Have you ever heard of a salesperson at a car dealership cavalierly saying, “At this price, we’re not making anything on selling you this car, but we’ll make it back when you bring it in for service”?
As salesy as it sounds, it’s probably true. However, Volvo, Porsche and BMW went ahead and took this dynamic to the next level, eliminating the maintenance element by offering car subscription services.
BMW recently announced Access by BMW, offering a form of mobility-as-a-service at two pricing tiers ($2,000 per month for a range of 5 Series and X5 vehicles, and stepping up to $3,700 for their M performance versions) which offer the vehicle, maintenance and insurance as one package.
BMW joins other recent subscription programs by automakers such as Volvo, Lincoln, Cadillac and Porsche.
The primary hook is the convenience of mobility-as-a-service and the ability to choose from a range of premium vehicles as desired.
However, the maintenance aspect can’t be overlooked. The success – and learnings of these business models – are important en route to autonomous cars and their fleets.
Today, there is a tacit struggle between OEMs, owner-operators (i.e. consumers) and third parties over the billions of dollars at stake maintaining and repairing complex products.
The move toward subscription service models by BMW and others is an example of this battle playing out. To be successful with these offerings, the OEMs will need to find ways to lower the cost of maintenance.
Maintenance Advantage: OEMs
In the automotive sector, the owner-operators ceded their ground long ago. While one may change a tire, maintenance beyond that is best left to the professionals. One of the last efforts locally in this battle was the 2012 Massachusetts “Right to Repair” ballot question, which required vehicle manufacturers to provide owners and independent repair facilities with the same diagnostic and repair information available to authorized repair facilities, dealers and the manufacturers themselves.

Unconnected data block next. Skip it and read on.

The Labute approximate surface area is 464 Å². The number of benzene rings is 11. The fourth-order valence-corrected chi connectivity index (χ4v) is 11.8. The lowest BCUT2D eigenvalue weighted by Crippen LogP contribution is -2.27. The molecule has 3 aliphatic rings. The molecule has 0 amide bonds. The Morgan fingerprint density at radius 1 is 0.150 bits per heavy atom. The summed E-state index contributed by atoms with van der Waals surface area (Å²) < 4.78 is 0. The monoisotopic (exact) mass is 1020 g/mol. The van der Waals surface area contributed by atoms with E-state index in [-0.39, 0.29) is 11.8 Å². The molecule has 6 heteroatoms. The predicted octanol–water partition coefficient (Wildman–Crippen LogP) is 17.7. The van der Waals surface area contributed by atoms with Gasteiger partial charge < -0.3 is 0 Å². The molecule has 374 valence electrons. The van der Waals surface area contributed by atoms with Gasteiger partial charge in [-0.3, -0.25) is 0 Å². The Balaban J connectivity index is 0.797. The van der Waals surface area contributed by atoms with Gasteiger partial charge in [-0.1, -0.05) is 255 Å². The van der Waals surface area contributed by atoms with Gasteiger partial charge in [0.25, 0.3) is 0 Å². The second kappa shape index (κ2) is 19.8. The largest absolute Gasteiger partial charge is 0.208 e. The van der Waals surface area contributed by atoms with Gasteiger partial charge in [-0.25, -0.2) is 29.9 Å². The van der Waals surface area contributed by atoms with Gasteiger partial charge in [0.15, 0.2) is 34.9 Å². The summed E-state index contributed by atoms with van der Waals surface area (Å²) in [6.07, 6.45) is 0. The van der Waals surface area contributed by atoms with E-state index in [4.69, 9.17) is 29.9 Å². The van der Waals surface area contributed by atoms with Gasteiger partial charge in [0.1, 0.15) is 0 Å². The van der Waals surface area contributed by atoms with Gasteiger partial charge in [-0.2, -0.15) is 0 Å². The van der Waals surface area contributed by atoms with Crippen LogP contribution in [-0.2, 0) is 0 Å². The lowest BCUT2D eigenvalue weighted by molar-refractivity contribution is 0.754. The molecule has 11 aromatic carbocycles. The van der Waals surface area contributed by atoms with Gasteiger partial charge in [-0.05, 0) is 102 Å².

MRO: New Turf for OEMs?
Subscription services by auto manufacturers illustrate the new importance of maintenance, repair and operation (MRO). What’s at stake for the auto industry? In 2017, 17.2 million new vehicles were sold in the U.S. Any owner knows those cars need care.
When thinking about the future role of MRO in automotive, vehicle subscription services become an important marker for where the industry is headed.
In this new model, OEMs gain control over the entire vehicle lifecycle from design to sales and service networks.
In turn, traditional dealerships may be relegated to showrooms as extensions of the OEM or completely absorbed altogether.
As this network takes shape, OEMs will need to extend their systems and vehicle configuration knowledge to the point of service to optimize vehicle maintenance. The knowledge they will gain about this lifecycle by first offering subscription services will be a prerequisite for managing autonomous fleets in the future.